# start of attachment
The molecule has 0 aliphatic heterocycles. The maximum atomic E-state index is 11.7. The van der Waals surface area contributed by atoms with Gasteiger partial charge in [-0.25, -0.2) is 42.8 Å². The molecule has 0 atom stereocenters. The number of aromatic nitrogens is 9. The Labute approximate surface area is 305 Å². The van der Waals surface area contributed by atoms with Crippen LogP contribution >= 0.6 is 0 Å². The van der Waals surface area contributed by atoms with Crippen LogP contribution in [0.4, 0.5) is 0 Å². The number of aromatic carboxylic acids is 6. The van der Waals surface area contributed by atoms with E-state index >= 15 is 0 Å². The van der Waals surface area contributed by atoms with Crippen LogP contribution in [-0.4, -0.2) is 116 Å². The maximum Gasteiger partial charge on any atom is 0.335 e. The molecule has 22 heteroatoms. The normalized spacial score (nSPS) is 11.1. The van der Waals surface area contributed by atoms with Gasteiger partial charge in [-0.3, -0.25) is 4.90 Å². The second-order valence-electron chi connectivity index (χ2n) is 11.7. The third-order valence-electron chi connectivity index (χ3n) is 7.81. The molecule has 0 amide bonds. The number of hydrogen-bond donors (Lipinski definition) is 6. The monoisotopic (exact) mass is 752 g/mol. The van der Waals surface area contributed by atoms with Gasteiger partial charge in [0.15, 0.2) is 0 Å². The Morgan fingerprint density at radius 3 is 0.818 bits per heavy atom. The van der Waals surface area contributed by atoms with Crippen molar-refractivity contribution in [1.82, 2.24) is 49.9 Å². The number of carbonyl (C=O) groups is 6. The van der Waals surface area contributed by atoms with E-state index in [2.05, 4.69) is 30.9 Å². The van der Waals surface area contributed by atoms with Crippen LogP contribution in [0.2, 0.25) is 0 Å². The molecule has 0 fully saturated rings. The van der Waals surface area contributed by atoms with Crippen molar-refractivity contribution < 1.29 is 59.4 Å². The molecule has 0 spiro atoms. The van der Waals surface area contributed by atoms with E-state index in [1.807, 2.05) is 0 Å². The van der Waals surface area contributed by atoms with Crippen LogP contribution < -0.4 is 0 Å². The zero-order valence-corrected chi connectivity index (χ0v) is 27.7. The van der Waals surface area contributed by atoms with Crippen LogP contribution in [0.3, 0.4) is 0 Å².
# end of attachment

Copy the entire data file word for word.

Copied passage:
The molecule has 0 aliphatic heterocycles. The maximum atomic E-state index is 11.7. The van der Waals surface area contributed by atoms with Gasteiger partial charge in [-0.25, -0.2) is 42.8 Å². The molecule has 0 atom stereocenters. The number of aromatic nitrogens is 9. The Labute approximate surface area is 305 Å². The van der Waals surface area contributed by atoms with Crippen LogP contribution >= 0.6 is 0 Å². The van der Waals surface area contributed by atoms with Crippen LogP contribution in [0.4, 0.5) is 0 Å². The number of aromatic carboxylic acids is 6. The van der Waals surface area contributed by atoms with E-state index >= 15 is 0 Å². The van der Waals surface area contributed by atoms with Crippen LogP contribution in [-0.4, -0.2) is 116 Å². The maximum Gasteiger partial charge on any atom is 0.335 e. The molecule has 22 heteroatoms. The normalized spacial score (nSPS) is 11.1. The van der Waals surface area contributed by atoms with Gasteiger partial charge in [-0.3, -0.25) is 4.90 Å². The second-order valence-electron chi connectivity index (χ2n) is 11.7. The third-order valence-electron chi connectivity index (χ3n) is 7.81. The molecule has 0 amide bonds. The number of hydrogen-bond donors (Lipinski definition) is 6. The monoisotopic (exact) mass is 752 g/mol. The van der Waals surface area contributed by atoms with Gasteiger partial charge in [0.15, 0.2) is 0 Å². The Morgan fingerprint density at radius 3 is 0.818 bits per heavy atom. The van der Waals surface area contributed by atoms with Crippen molar-refractivity contribution in [1.82, 2.24) is 49.9 Å². The number of carbonyl (C=O) groups is 6. The van der Waals surface area contributed by atoms with E-state index in [2.05, 4.69) is 30.9 Å². The van der Waals surface area contributed by atoms with Crippen LogP contribution in [0.2, 0.25) is 0 Å². The molecule has 0 fully saturated rings. The van der Waals surface area contributed by atoms with Crippen molar-refractivity contribution < 1.29 is 59.4 Å². The molecule has 0 spiro atoms. The van der Waals surface area contributed by atoms with E-state index in [1.807, 2.05) is 0 Å². The van der Waals surface area contributed by atoms with Crippen LogP contribution < -0.4 is 0 Å². The zero-order valence-corrected chi connectivity index (χ0v) is 27.7. The van der Waals surface area contributed by atoms with Crippen LogP contribution in [0.3, 0.4) is 0 Å².